Eugene Lang College of Liberal Arts, The New School

 

https://drive.google.com/file/d/19QkenKLBhnnRwK5h6KbKNhAIvHkftP8D/view?usp=sharing 

 

In today’s media landscape, visualizations are widely employed by magazines, newspapers, and television to simplify the presentation of complex information (Harper, 2004). Graphical representations of data effectively highlight essential numerical data that might otherwise go unnoticed or prove challenging to comprehend (Dur, 2012). However, alongside the increasing use of graphs in both print and digital media, misleading graphs are equally pervasive, leaving readers susceptible to false information. This prevalence poses a threat to democracy, particularly affecting individuals with limited educational opportunities and a lack of life experiences, who are more vulnerable to fake news and inaccurate graphs (De Keersmaecker & Roets, 2017). To address these concerns, it is crucial to introduce graphical literacy as a fundamental component of the educational curriculum, providing students with ample opportunities to engage with and interpret graphical data (Dur, 2012). Consequently, we conducted a study with middle school students to study their graphical comprehension when they encounter graphs published in public forums such as print and digital media and governmental websites. Particularly, we focused on students’ ability to extract data from graphs (reading the data), identify relationships between variables presented in graphs (reading between the data), and make inferences about underlying structures of information displayed (reading beyond the data). In this presentation, I will briefly present the findings of our study and extend the insights gained from the current study to build strategies through course design to equip future generations with the ability to understand scientific information presented in graphical forms in public domains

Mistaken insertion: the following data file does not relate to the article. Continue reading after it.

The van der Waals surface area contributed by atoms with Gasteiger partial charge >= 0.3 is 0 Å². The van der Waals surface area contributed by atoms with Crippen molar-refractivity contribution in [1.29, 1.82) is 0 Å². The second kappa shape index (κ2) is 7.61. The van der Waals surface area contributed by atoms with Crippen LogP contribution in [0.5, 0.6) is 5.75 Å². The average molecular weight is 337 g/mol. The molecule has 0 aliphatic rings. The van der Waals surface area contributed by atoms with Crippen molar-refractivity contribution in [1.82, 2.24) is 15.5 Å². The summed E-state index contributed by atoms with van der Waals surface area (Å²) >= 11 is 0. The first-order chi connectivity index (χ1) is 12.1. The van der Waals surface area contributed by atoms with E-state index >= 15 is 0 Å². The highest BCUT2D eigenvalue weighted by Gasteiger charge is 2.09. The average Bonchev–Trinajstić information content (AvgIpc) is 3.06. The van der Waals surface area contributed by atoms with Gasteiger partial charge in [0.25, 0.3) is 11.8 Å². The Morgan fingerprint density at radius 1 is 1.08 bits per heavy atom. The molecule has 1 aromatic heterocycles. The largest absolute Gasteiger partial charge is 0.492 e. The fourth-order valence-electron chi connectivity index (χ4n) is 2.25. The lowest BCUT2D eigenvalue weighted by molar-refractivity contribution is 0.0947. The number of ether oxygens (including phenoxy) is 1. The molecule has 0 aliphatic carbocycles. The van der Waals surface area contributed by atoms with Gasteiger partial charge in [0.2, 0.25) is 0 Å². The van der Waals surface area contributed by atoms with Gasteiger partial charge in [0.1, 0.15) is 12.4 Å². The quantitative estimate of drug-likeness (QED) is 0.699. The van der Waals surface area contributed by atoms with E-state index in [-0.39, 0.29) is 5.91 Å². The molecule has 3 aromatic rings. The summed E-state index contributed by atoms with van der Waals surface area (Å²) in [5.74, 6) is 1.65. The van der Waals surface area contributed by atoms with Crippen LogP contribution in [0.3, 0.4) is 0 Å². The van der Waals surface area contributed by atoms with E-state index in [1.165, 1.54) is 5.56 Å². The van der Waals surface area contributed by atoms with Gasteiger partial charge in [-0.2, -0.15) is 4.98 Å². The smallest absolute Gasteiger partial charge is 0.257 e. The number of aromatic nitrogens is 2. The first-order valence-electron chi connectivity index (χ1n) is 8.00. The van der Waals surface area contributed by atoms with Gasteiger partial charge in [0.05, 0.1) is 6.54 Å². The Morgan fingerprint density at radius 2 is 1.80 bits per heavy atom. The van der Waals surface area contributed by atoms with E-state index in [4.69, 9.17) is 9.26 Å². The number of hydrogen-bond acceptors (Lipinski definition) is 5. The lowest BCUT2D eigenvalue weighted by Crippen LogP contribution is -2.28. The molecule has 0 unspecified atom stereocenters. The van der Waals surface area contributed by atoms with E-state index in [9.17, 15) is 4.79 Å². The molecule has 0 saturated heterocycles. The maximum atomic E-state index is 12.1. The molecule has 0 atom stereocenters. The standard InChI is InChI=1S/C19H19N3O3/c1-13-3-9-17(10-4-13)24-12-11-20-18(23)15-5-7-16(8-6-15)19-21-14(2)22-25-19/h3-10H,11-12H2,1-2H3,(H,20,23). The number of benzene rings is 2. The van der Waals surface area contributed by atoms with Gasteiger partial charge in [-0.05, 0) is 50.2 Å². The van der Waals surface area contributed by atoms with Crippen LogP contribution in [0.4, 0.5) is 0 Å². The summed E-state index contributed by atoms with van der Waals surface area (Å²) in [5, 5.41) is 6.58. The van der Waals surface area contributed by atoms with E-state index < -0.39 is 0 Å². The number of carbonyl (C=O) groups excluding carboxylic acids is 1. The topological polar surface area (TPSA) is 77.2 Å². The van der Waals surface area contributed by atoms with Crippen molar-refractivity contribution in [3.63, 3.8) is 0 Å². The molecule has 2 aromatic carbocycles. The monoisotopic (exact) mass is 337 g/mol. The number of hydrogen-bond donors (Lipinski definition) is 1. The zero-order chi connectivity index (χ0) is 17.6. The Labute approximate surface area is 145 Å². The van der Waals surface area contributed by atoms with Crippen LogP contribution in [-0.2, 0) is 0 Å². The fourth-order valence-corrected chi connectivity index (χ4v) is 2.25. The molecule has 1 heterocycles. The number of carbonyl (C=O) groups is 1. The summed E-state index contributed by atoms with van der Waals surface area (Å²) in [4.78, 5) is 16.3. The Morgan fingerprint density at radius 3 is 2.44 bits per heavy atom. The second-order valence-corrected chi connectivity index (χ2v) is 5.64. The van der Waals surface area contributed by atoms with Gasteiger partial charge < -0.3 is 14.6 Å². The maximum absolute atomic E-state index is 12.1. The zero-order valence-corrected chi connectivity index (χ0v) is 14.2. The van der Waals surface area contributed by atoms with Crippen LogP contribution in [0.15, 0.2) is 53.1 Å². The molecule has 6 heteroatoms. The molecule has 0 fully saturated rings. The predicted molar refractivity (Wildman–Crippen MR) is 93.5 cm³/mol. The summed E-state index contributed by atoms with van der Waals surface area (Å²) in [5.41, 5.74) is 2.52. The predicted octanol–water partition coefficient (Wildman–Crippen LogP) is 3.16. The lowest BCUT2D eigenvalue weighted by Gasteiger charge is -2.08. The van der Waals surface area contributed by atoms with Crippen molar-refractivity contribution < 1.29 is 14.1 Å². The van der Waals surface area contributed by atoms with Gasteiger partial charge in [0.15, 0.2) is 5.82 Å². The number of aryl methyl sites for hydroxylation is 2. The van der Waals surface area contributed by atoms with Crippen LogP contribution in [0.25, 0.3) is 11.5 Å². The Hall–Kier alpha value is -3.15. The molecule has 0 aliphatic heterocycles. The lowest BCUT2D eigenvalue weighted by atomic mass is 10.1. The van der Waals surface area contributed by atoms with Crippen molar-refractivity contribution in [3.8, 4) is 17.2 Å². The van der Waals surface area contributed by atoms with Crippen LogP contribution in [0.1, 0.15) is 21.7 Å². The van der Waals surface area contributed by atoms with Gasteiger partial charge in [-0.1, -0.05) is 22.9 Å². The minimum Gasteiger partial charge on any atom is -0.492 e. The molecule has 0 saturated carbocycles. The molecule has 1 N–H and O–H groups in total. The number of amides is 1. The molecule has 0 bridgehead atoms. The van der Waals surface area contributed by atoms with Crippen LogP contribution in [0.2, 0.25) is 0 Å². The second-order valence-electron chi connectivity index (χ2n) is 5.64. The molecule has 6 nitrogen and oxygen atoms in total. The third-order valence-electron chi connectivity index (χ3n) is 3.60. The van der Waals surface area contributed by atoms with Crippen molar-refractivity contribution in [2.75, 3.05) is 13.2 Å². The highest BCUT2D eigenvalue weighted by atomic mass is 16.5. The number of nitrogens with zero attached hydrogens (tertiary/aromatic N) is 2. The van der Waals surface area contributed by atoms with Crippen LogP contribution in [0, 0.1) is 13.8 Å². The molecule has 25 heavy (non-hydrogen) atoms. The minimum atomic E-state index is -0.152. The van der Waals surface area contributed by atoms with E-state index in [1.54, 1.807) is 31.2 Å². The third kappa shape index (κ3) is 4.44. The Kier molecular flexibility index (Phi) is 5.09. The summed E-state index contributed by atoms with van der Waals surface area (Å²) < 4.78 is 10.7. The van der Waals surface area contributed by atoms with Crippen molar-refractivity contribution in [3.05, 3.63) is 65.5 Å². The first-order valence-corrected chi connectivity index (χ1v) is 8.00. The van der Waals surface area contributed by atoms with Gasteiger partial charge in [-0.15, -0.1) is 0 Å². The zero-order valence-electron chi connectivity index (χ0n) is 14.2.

Addressing Food Insecurity In Diverse, Local Communities (RP)

Christopher Stuetzle,  [email protected]Cynthia Carlson, [email protected]; Elaine Ward, [email protected]; Eleanor Shonkoff, [email protected]; Sandra Raponi, [email protected]; Claire Aki-Cobham, [email protected]; Thavary Hay, [email protected]

Merrimack College

 

https://drive.google.com/file/d/1_R-Qk0Aaltm9Pbuc6zWbcHxhpvhFOf_h/view?usp=sharing 

The Food Justice Research and Action Cluster (FJRAC) at Merrimack College addresses the difficult challenge of food equity and food access in diverse, local communities surrounding the college. The problem of food insecurity has been prevalent for years, but it has become worse since the Covid-19 pandemic. Following Merrimack College’s investments to support community engagement and community-engaged research, FJRAC was formalized. FJRAC has advanced work on food insecurity in several ways, such as raising awareness (e.g., Food Justice Symposium); funding community-engaged undergraduate research (e.g., the Comer study, and identifying and mapping food insecurity metrics based on market prices and food access); student events (e.g., planting event at the Giving Garden, which is near the College and donates food to local pantries); and cultivating relationships with respective community partners that help combat food insecurity within their community (e.g., collaboration on the Merrimack Valley Food Systems Resiliency Partnership and“Mack Gives Back”). This presentation will discuss the ways in which the cluster: (a) supports local communities in working together and sharing resources, (b) educates undergraduate students about food justice, (c) directly addresses food insecurity through the provision of food (e.g., service-learning course requirements) and (d) seeks long-term solutions through community-engaged research incorporating undergraduate students. 

Planting the Seeds for Community Engagement through Media Arts (RP)

Patricia Amaral (Buskirk), [email protected] 

University of Hawaiʻi at Mānoa  School of Communication and Information